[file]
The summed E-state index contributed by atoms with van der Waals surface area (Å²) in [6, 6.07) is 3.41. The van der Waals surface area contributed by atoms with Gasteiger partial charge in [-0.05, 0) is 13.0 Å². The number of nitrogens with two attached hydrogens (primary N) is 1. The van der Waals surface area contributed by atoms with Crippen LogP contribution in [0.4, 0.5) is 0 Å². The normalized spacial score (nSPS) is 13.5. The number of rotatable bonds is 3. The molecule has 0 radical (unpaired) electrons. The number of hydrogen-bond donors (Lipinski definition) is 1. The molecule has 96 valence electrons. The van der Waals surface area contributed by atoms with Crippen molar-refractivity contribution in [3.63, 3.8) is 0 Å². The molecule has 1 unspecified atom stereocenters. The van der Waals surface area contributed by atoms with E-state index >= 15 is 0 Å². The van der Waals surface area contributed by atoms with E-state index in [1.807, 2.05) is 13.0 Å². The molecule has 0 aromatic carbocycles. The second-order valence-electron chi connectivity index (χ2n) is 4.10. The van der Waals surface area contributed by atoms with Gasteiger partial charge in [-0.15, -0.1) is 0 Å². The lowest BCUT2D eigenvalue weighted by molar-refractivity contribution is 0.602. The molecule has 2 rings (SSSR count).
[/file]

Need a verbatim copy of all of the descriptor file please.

The summed E-state index contributed by atoms with van der Waals surface area (Å²) in [6, 6.07) is 3.41. The van der Waals surface area contributed by atoms with Gasteiger partial charge in [-0.05, 0) is 13.0 Å². The number of nitrogens with two attached hydrogens (primary N) is 1. The van der Waals surface area contributed by atoms with Crippen LogP contribution in [0.4, 0.5) is 0 Å². The normalized spacial score (nSPS) is 13.5. The number of rotatable bonds is 3. The molecule has 0 radical (unpaired) electrons. The number of hydrogen-bond donors (Lipinski definition) is 1. The molecule has 96 valence electrons. The van der Waals surface area contributed by atoms with Crippen molar-refractivity contribution in [3.63, 3.8) is 0 Å². The molecule has 1 unspecified atom stereocenters. The van der Waals surface area contributed by atoms with E-state index >= 15 is 0 Å². The van der Waals surface area contributed by atoms with E-state index in [1.807, 2.05) is 13.0 Å². The molecule has 0 aromatic carbocycles. The second-order valence-electron chi connectivity index (χ2n) is 4.10. The van der Waals surface area contributed by atoms with Gasteiger partial charge in [-0.15, -0.1) is 0 Å². The lowest BCUT2D eigenvalue weighted by molar-refractivity contribution is 0.602. The molecule has 2 rings (SSSR count).